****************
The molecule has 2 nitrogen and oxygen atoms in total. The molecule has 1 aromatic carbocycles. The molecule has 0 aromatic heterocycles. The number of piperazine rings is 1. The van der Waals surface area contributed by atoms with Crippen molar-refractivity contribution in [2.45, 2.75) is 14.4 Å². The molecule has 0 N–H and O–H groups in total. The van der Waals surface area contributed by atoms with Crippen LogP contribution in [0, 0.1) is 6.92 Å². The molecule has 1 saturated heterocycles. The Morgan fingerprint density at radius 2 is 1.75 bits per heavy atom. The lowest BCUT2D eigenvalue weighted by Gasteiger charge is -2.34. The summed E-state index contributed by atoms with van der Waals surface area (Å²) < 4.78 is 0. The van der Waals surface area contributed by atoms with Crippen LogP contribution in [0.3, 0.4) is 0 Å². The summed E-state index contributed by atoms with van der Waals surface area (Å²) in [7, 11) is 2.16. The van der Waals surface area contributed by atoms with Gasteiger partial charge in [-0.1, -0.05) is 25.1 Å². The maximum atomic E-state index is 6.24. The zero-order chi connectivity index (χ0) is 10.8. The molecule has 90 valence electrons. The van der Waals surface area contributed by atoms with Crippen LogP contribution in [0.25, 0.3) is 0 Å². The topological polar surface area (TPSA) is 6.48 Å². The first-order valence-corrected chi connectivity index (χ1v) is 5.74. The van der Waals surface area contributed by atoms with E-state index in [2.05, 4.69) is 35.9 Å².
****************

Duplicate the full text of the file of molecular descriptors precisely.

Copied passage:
The molecule has 2 nitrogen and oxygen atoms in total. The molecule has 1 aromatic carbocycles. The molecule has 0 aromatic heterocycles. The number of piperazine rings is 1. The van der Waals surface area contributed by atoms with Crippen molar-refractivity contribution in [2.45, 2.75) is 14.4 Å². The molecule has 0 N–H and O–H groups in total. The van der Waals surface area contributed by atoms with Crippen LogP contribution in [0, 0.1) is 6.92 Å². The molecule has 1 saturated heterocycles. The Morgan fingerprint density at radius 2 is 1.75 bits per heavy atom. The lowest BCUT2D eigenvalue weighted by Gasteiger charge is -2.34. The summed E-state index contributed by atoms with van der Waals surface area (Å²) < 4.78 is 0. The van der Waals surface area contributed by atoms with Crippen LogP contribution in [0.3, 0.4) is 0 Å². The summed E-state index contributed by atoms with van der Waals surface area (Å²) in [7, 11) is 2.16. The van der Waals surface area contributed by atoms with Gasteiger partial charge in [-0.1, -0.05) is 25.1 Å². The maximum atomic E-state index is 6.24. The zero-order chi connectivity index (χ0) is 10.8. The molecule has 90 valence electrons. The van der Waals surface area contributed by atoms with Crippen LogP contribution in [0.25, 0.3) is 0 Å². The topological polar surface area (TPSA) is 6.48 Å². The first-order valence-corrected chi connectivity index (χ1v) is 5.74. The van der Waals surface area contributed by atoms with E-state index in [2.05, 4.69) is 35.9 Å².